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    Flyers trade Pride-night boycott defenseman Provorov in 3-team deal

    flyers trade
    Dennis Schneidler/USA TODAY Sports

    PHILADELPHIA — The Philadelphia Flyers have traded Ivan Provorov, sending away the defenseman who boycotted the team’s Pride night as part of a three-team trade that included the Columbus Blue Jackets and the Los Angeles Kings.

    The seventh overall pick of the 2015 draft, the 26-year-old Provorov lands in Columbus and is set to enter the fifth season of a $40.5 million, six-year contract. He was the centerpiece Tuesday of the first major move under new Flyers’ leadership.

    There were plenty of moving parts in the three-team deal.

    — Philadelphia traded Provorov and forward Hayden Hodgson to Los Angeles in exchange for goalie Cal Petersen, defenseman Sean Walker, defenseman Helge Grans and the Kings’ 2024 second-round pick. The Kings lost in the first round of the playoffs.

    — Columbus acquired defenseman Kevin Connauton from Philadelphia in exchange for a 2023 first-round pick (22nd overall) and a conditional second-round pick in either the 2024 or 2025 NHL Draft. Columbus acquired Provorov from Los Angeles in exchange for Connauton.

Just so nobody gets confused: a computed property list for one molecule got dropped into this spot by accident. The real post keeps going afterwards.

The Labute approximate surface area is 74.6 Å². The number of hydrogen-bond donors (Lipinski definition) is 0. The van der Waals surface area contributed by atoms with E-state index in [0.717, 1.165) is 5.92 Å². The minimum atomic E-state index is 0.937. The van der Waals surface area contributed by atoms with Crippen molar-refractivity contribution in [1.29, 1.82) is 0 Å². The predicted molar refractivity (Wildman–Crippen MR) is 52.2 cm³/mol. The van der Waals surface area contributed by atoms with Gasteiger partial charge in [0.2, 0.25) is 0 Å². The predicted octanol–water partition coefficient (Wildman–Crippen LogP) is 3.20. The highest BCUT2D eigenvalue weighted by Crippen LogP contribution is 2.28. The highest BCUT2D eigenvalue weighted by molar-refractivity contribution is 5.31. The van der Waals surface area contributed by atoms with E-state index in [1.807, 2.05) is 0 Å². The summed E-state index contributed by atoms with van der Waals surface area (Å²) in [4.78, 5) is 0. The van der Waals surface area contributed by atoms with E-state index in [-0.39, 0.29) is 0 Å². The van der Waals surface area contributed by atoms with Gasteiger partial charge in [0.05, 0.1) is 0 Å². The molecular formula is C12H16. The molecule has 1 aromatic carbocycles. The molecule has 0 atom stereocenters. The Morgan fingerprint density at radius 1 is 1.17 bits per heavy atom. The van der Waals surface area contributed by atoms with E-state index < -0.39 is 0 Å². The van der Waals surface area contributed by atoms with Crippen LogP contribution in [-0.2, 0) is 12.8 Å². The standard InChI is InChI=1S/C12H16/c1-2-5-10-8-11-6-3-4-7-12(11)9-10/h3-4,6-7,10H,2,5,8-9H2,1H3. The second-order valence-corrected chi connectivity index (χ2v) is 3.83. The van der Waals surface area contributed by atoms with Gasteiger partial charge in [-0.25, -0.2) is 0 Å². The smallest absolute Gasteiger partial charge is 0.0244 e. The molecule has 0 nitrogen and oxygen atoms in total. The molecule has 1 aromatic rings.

The Flyers already hold the No. 7 pick in this season’s draft and now also have the 23rd pick as they start accumulating key assets for long-range success in what is expected to be a deep draft.

    Flyers general manager Danny Briere had said no player was untouchable after the Flyers missed the playoffs for the third straight season and went to work with the Stanley Cup Final still underway. The Flyers named broadcaster Keith Jones team president last month and he is still working the Final for TNT. But it’s clear the overdue rebuild is underway for a franchise that hasn’t won a Stanley Cup in 48 years.

    “We felt that the picks and the direction that we wanted to go in, it was really enticing, very exciting,” Briere said. “We have a chance to really start building the team the way we wanted. The right way.”

    Briere said the Flyers are “open for business” this summer and that included potentially listening to offers for No. 1 goalie Carter Hart. Coach John Tortorella, Briere and Jones have all tempered offseason expectations for any fan looking for a quick fix. The trio all insist the Flyers have a cohesive plan for the future.